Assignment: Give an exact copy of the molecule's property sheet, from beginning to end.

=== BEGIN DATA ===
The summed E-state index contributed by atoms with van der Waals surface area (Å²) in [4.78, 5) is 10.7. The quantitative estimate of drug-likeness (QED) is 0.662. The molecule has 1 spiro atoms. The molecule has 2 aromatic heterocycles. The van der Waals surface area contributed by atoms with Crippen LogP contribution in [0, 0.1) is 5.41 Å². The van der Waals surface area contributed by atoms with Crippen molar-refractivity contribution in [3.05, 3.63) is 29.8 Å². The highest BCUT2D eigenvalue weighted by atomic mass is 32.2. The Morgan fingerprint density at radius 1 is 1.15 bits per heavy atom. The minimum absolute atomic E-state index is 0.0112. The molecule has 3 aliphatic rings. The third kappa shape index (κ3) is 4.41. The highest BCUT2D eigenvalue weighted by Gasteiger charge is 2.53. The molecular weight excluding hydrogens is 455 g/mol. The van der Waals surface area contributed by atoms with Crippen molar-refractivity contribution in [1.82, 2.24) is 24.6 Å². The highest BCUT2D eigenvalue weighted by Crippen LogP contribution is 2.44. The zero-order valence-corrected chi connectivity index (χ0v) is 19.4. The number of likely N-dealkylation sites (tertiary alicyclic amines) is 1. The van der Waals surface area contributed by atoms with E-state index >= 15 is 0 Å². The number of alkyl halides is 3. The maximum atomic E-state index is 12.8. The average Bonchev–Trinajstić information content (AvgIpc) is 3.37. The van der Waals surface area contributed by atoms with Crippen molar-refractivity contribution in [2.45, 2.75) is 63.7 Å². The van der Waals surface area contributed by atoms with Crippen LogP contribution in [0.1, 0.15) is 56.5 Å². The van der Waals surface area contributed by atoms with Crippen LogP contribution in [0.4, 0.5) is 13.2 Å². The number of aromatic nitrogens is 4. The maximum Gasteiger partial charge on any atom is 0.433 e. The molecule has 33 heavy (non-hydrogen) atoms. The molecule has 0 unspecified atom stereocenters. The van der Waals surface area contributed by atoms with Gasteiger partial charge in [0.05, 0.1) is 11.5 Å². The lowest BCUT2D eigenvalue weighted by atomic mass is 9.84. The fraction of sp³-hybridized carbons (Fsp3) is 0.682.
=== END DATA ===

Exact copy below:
The summed E-state index contributed by atoms with van der Waals surface area (Å²) in [4.78, 5) is 10.7. The quantitative estimate of drug-likeness (QED) is 0.662. The molecule has 1 spiro atoms. The molecule has 2 aromatic heterocycles. The van der Waals surface area contributed by atoms with Crippen LogP contribution in [0, 0.1) is 5.41 Å². The van der Waals surface area contributed by atoms with Crippen molar-refractivity contribution in [3.05, 3.63) is 29.8 Å². The highest BCUT2D eigenvalue weighted by atomic mass is 32.2. The Morgan fingerprint density at radius 1 is 1.15 bits per heavy atom. The minimum absolute atomic E-state index is 0.0112. The molecule has 3 aliphatic rings. The third kappa shape index (κ3) is 4.41. The highest BCUT2D eigenvalue weighted by Gasteiger charge is 2.53. The molecular weight excluding hydrogens is 455 g/mol. The van der Waals surface area contributed by atoms with Crippen molar-refractivity contribution in [1.82, 2.24) is 24.6 Å². The highest BCUT2D eigenvalue weighted by Crippen LogP contribution is 2.44. The zero-order valence-corrected chi connectivity index (χ0v) is 19.4. The number of likely N-dealkylation sites (tertiary alicyclic amines) is 1. The van der Waals surface area contributed by atoms with E-state index >= 15 is 0 Å². The number of alkyl halides is 3. The maximum atomic E-state index is 12.8. The average Bonchev–Trinajstić information content (AvgIpc) is 3.37. The van der Waals surface area contributed by atoms with Crippen molar-refractivity contribution in [2.45, 2.75) is 63.7 Å². The van der Waals surface area contributed by atoms with Crippen LogP contribution in [0.1, 0.15) is 56.5 Å². The van der Waals surface area contributed by atoms with Crippen LogP contribution in [0.4, 0.5) is 13.2 Å². The number of aromatic nitrogens is 4. The maximum Gasteiger partial charge on any atom is 0.433 e. The molecule has 33 heavy (non-hydrogen) atoms. The molecule has 0 unspecified atom stereocenters. The van der Waals surface area contributed by atoms with Gasteiger partial charge in [0.05, 0.1) is 11.5 Å². The lowest BCUT2D eigenvalue weighted by atomic mass is 9.84. The fraction of sp³-hybridized carbons (Fsp3) is 0.682.